ASSE Launches Program to Increase Student Involvement inSafety

American Society of Safety Engineers' officials are troubled\r\nthat the number of students pursuing degrees in occupational safety,\r\nhealth and environmental management has dropped significantly over\r\nthe past two years.

Despite the fact that the interest in occupational safety continues to grow as an overall business improvement strategy, American Society of Safety Engineers'' (ASSE) officials are troubled that the number of students pursuing degrees in occupational safety, health and environmental management has dropped significantly over the past two years.

In its ongoing efforts to increase student interest in the safety field, the ASSE Board of Directors recently approved the formation of an Academics Practice Specialty focusing on the needs and objectives of safety, health and environmental academics.

The Academics Practice Specialty will serve as a vehicle to notify ASSE senior leadership of progressive issues impacting students and important education issues and will also hold a seat on the ASSE Professional Education and Standards Committee (PESC).

The PESC is the committee that recommends policy and actions about issues impacting the education of safety professionals at the collegiate level and accreditation through the Accreditation Board for Engineering and Technology (ABET).

"It is absolutely unthinkable that we refuse this challenge. We need to do more to safeguard the future of the safety profession, especially in light of the fact of our ongoing commitment to protecting people, property and the environment," said Kathy Seabrook, ASSE''s vice president of the Council on Practices (CoPS).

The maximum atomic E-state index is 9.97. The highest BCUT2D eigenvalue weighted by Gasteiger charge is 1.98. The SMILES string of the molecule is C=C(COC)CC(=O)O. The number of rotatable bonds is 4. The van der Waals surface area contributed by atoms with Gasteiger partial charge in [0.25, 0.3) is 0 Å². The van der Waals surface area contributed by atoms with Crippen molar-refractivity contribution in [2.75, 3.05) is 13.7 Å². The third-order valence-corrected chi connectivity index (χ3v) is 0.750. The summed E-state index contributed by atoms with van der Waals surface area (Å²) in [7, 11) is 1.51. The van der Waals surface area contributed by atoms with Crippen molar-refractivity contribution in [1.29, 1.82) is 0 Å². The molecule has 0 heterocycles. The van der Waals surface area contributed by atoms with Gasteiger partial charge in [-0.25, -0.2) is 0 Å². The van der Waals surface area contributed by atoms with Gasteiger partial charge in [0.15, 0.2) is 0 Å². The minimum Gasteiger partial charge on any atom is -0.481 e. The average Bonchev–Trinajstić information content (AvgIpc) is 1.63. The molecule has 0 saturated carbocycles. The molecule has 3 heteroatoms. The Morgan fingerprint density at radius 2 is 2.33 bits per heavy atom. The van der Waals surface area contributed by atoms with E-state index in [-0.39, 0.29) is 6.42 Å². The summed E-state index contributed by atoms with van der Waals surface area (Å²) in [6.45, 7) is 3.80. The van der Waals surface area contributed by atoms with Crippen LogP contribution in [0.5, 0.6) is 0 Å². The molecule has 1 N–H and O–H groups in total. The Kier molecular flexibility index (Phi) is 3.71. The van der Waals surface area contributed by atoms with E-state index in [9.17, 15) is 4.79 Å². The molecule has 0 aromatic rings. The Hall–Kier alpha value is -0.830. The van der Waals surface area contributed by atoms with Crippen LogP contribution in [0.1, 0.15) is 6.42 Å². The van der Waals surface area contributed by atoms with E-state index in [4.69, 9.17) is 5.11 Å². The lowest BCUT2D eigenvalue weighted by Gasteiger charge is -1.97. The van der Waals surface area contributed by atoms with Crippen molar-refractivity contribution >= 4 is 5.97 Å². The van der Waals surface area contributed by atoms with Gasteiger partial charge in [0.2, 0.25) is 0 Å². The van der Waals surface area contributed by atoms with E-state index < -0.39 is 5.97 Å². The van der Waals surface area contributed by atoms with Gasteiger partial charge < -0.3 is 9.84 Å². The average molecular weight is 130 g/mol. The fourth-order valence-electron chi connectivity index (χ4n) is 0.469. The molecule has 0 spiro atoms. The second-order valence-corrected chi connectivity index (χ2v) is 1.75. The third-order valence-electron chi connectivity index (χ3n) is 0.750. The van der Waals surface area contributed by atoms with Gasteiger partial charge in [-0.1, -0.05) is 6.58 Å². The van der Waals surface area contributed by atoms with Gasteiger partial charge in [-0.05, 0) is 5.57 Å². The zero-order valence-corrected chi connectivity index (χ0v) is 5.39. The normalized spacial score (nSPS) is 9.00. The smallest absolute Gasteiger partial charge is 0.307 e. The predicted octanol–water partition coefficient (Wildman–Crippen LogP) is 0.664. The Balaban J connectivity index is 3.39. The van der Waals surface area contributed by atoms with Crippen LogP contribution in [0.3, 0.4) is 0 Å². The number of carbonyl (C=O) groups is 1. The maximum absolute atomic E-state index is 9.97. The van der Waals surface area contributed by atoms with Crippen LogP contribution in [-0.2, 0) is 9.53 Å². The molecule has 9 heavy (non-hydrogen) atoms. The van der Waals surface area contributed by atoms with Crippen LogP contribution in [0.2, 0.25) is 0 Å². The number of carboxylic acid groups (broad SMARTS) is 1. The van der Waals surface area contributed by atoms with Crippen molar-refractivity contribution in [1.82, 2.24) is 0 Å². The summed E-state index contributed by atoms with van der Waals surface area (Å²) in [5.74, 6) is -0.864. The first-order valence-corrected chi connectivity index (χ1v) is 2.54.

"The establishment of the Academics Practice Specialty lays the groundwork for seasoned safety professionals to work with students and faculty on issues important to the profession and to help ensure the future success of students. One of the best ways to do this is to provide high-caliber services to our educators, and this Practice Specialty will allow us to do just that." Additionally, the ASSE Academics Practice Specialty will be surveying college and university academicians this fall seeking input and suggestions on what can be done to interest students in the safety profession.

"One of our hopes is that the Academics Practice Specialty will provide the insights needed to ensure that government agencies are aware of the current crisis we are facing in this profession," ASSE President Eddie Greer said. "The recent National Institute of Occupational Safety and Health publication, ''Safe Work in the 21st Century,'' clearly indicates that we, as a whole profession and society, need to do more to encourage young people to enter these challenging disciplines. The Academics Practice Specialty can go a long way in assisting us to meet these challenges."

In addition to the Academics Practice Specialty, ASSE has 12 other practice specialties in the areas of construction, consultants, engineering environmental, healthcare, industrial hygiene, international, management, mining, public sector, risk management/insurance and transportation.

These groups provide ASSE members additional professional development opportunities; a forum for discussion of best practices strategies and research; to influence relevant programs for professional certification; and ASSE technical standard development.

by Virginia Sutcliffe

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